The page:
I just spent the month of March watching four seasons of the TV Series Heroes. Three-fourths of my daughters are into Milo Ventimiglia. They love him as Jess Mariano of Gilmore Girls, we all love him as Jack Pearson of This Is Us, and now we know him as Peter Petrelli, argueably the most virtuous character of Heroes. I don’t recommend the show – full of violence, gore and bad moral decisions – but I hung in there because I enjoyed the Heroes group chat with Bobby and my two older daughters. We posted theories, predictions, memes, etc. And we had a lot of laughs together. My point is that I can focus my attention.
“Make an orderly series of your different studies, so as to throw yourself into them completely. Let each task take entire hold of you, as if it were the only one.” (127)
I’ve been kind of doing this since my last Book Notes post. There was listening to media while Bobby and I worked out in the basement, a big Christmas movies binge, Hobbit, Lord of the Rings and John Wick marathons, the bathroom and kitchen remodels, the laundry room closet remodel, and the St. Joseph consecration. I’ve thrown myself into these, they’re just not studies.
One noticeable difference is that these are activities that involve my family members. I wonder if I have trouble committing to studying because it is an activity that I do on my own. Do I not think it’s important? I wonder why I am able to break a house project down into tasks, prioritize them, and plug away at them until it is finished. But when it comes to studies, I flit, I float, I fleetly flee, I fly.
“We must allow each thing its separate place, do it in its own time, provide all the conditions necessary for the work, devote to it the fullest resources at our disposal, and once it has been brought to a successful issue, pass on quietly to something else. It is incredible what results one accumulates in that way without wearing oneself out in fussy agitation.” (128)
A. G. Sertillanges states that, of course, we may have several undertakings going on at once. And we concentrate on one at a time. When the turn of one comes, we put the other aside. There is one last quote from this section on concentration that I underlined.
“To dig and dig into the same hole is the way to get down deep and to surprise the secrets of the earth.” (129)
I am so motivated now to concentrate on my studies in an more orderly fashion. I want to allow myself the time it takes to go deeper into topics I feel led to explore.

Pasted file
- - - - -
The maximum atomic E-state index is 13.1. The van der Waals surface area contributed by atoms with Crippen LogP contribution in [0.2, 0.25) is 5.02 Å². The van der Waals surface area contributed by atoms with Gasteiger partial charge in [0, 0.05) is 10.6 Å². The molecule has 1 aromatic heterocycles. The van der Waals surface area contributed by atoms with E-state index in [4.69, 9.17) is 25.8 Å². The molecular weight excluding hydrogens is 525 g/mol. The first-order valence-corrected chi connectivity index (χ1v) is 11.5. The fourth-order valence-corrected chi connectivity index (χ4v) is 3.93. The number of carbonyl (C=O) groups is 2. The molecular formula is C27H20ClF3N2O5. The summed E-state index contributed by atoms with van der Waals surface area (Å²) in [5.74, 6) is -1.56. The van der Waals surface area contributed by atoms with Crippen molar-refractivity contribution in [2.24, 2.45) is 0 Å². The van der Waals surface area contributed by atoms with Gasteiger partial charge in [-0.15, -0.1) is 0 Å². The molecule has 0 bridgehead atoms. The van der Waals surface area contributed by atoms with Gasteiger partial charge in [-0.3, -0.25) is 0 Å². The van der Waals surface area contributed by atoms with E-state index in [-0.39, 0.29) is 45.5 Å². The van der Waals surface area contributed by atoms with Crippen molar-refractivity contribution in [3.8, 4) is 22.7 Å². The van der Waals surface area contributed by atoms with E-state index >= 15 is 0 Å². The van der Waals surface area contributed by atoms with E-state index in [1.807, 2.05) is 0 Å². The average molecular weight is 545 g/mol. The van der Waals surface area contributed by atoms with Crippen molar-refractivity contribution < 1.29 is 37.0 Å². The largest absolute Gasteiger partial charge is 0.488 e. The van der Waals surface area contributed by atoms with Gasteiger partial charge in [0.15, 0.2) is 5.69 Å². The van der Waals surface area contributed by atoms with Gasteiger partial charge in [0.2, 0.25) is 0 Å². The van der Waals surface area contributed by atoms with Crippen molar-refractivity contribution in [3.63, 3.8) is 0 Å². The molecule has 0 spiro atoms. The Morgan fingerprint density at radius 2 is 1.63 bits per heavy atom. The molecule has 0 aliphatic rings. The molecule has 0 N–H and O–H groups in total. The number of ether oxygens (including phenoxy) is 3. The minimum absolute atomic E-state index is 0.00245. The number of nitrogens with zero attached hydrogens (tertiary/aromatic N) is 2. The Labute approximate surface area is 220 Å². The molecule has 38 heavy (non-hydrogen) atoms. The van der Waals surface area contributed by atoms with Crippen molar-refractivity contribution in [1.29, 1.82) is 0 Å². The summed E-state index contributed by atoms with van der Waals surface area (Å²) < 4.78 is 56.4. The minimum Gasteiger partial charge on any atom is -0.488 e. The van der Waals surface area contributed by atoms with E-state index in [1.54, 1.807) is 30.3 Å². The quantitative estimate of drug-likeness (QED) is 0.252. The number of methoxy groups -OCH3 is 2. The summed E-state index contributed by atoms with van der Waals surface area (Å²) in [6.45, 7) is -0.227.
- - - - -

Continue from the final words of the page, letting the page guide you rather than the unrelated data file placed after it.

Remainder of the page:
It’s a good question to mull over on a rainy Sunday afternoon. First, let me answer the question: Where did this question come from? I recently watched a YouTube video by The Minimal Mom called “The Silent To-Do List“. If you’re an aspiring minimalist, it’s worth the watch. (I plan to use the “filter” in my next round of decluttering.) If not, then here’s what I want to consider today.
She says that Fumio Sasaki, in his book Goodbye, Things, states that every single material item in our house is sending out a message to us. His proposal is that as the things are telling us to do something, they are adding to our to-do list.
So we are carrying around this subconscious to-do list. She adds that as she has simplified her home, her silent to-do list has gotten shorter. This makes sense to me and has been my experience. I was ironing in my foyer as I listened, and taking a quick look around I “heard” many messages. I jotted them down along with their potential sources.
the red cooler, “Hannah needs to wash it”
the mesh, stuffed animal hammock, “I need to hang it”
cabinet fillers, “I need to finish the laundry room project”
broken hutch door, “I need to fix it or get it repaired”
dining room blinds, “They need to be fixed”
I realize that this is how I actually come up with many ideas for my physical to-do list. But how much of a burden do I put upon myself with the silent to-do list? Sure, I often write things down believing that it clears my head. But I’ll bet those messages keep on coming whether or not I’ve written them down. Why do my lists seem so long? Am I overextended? Do I procrastinate? Am I a perfectionist? Do we have too many possessions? And I cannot ignore the fact that I don’t believe inanimate objects are capable of messaging. So where are these messages coming from?
My first possibility is me. They are my thoughts. This appears to be confirmed by information I received from my husband while explaining the concept to him. I found out that we get completely different messages from the same object. A pile of napkins on the table might tell me that I need to put them away in the drawer where they are kept. But they may tell him that he should buy a napkin holder. I couldn’t tell if he was serious or not, but he said our kitchen is telling him that it needs more things on the walls and more doodads. So while I’m hearing that we need to simplify, he’s hearing that we need to buy more.
Can I conclude that we are giving ourselves these messages? I don’t think so. I remember hearing in a talk by Fr. John Hardon called Temptation/Inspiration that our thoughts are never entirely just our own. I believe this to be true. Our minds are never operating alone, but under the constant influence of intelligent forces outside of our minds and wills. Ultimately, they all come from one of the two types of spirits.
This brings me to the second possibility. The messages are either from the Holy Spirit or the evil spirit. And because I’ve come to the end of my writing time, this is a satisfactory answer to me for now. Practicing the discernment of spirits will help me to recognize the sources of my inspirations and those thoughts I hope to reject. Holy Week is here. I will try to be more aware of my thoughts and spend more time in prayer. And to help, I will limit the messages I am hearing from external sources by culling my to-do lists, paring down possessions, and fasting from media. Have a Blessed Week!